My husband bought me the coat for Christmas two years ago. Its military style and high collar are the embodiment of an aesthetic he loves. As for me, I liked the coat’s length, and the fabric it’s made of, warm enough to wear in winter, but light enough to serve in other seasons. It was a good present.
Except for the buttons. Like rebellious souls, they constantly try to escape the ordered environment they’ve been stuck onto. Slowly but surely they let their threads unwind, and wait.
The first button I lost was the one on the right shoulder. It probably came off when I was putting on my heavy backpack as we rushed out the door of my in-laws’ house, headed for the train station. About an hour later, when we’d settled into our seats on the train, my husband noticed the button was missing, and reproached me for not being more careful. I could tell his reproach came from regret at a thing of such perfect symmetry now being asymmetrical.
Miraculously, my father-in-law found the button hiding in the gravel of their driveway. He didn’t know what it was at the time, but when my husband mentioned what had happened to my coat, he realized where it had come from. At our next visit, the slightly battered escapee was sewn back into place, and it’s remained on my shoulder ever since.
I’ve been careful with the coat since then. Not obsessively so, but I watch.
A few months ago, I was wearing it as I got out of the train at Penn Station and walked up Eighth Avenue, the energy of the city around me like the wind, racing through my heart and my blood. I noticed briefly that one of the decorative buttons near my midsection was starting to hang from its thread. That was surprising, because it hadn’t seemed loose before. I resolved to be cautious – no sudden movements - and to fix it when I got back to my father’s house.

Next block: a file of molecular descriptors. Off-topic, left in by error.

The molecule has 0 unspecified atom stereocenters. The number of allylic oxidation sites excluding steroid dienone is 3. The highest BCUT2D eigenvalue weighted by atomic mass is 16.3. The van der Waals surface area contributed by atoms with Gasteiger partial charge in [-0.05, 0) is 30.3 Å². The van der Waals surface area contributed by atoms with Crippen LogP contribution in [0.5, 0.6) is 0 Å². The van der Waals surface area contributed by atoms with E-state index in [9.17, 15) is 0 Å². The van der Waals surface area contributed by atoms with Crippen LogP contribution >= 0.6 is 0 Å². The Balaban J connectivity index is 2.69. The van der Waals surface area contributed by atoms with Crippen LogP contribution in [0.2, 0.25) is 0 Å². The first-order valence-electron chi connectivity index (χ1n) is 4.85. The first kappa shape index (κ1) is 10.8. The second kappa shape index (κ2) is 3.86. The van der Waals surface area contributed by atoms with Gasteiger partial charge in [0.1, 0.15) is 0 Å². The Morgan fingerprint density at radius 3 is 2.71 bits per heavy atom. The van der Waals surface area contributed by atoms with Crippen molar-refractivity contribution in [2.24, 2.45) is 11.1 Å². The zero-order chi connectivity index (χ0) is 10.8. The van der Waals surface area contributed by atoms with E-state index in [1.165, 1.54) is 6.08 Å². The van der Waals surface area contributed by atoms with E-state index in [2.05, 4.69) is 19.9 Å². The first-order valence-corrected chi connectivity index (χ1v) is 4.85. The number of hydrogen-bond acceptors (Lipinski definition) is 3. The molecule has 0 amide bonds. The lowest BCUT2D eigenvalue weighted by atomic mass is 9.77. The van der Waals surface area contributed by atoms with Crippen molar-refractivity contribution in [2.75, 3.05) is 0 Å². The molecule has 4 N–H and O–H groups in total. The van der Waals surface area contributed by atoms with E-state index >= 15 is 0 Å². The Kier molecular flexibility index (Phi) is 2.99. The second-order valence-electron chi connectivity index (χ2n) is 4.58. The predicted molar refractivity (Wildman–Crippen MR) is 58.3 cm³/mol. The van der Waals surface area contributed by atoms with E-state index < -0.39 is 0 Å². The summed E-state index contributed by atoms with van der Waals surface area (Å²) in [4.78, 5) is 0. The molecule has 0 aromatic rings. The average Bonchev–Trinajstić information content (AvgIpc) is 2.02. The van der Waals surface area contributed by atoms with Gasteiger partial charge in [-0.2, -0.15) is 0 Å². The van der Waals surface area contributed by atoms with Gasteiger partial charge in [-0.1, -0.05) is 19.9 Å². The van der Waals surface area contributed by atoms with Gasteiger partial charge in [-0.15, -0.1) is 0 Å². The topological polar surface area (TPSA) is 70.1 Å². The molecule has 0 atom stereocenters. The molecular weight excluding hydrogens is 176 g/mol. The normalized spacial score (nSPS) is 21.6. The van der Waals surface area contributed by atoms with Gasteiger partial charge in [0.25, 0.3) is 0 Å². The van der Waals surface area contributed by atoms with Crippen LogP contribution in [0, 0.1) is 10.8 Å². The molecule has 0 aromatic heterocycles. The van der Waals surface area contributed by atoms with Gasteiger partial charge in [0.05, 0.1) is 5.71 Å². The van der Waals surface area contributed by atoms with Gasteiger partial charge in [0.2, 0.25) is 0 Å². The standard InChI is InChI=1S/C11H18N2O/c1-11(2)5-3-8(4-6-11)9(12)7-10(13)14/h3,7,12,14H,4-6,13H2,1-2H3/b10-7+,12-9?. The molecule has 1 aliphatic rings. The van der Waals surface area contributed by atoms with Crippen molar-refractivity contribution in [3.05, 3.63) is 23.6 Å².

And then, while taking in the buildings and crowds around me, I shifted my purse slightly forward. I don’t know how I felt it, but I did, and glanced down to see the button plunge into a convenient gutter.
I didn’t fully come to terms with it until I’d crossed the street. Then, I hurried back and gazed down helplessly beyond the thick grate through which it had fallen. The button didn’t wink up at me. I saw nothing but masses of cigarette stubs. I sighed and walked away.
I feel relieved that the coat’s new asymmetry doesn’t seem too noticeable – it even took my husband a few days to realize something was missing. And in a way I’m happy: I lived in New York for three years, so there must be traces of me, strands of hair in some bird’s nest, other elements that can only be seen on a cellular level. But when I left the city, I took all of my belongings, and while I was a resident, I never grafittied or created any art. Nothing larger than a few millimeters of me remained behind. Now there’s this button lying in the midst of the people passing and the tall buildings and the taxis, this button lying just beneath the sidewalk near Penn Station, which has long been my gateway from family to city life and back.
There’s a somewhat significant trace of me in Manhattan now, just as a part of Manhattan has remained inside of me.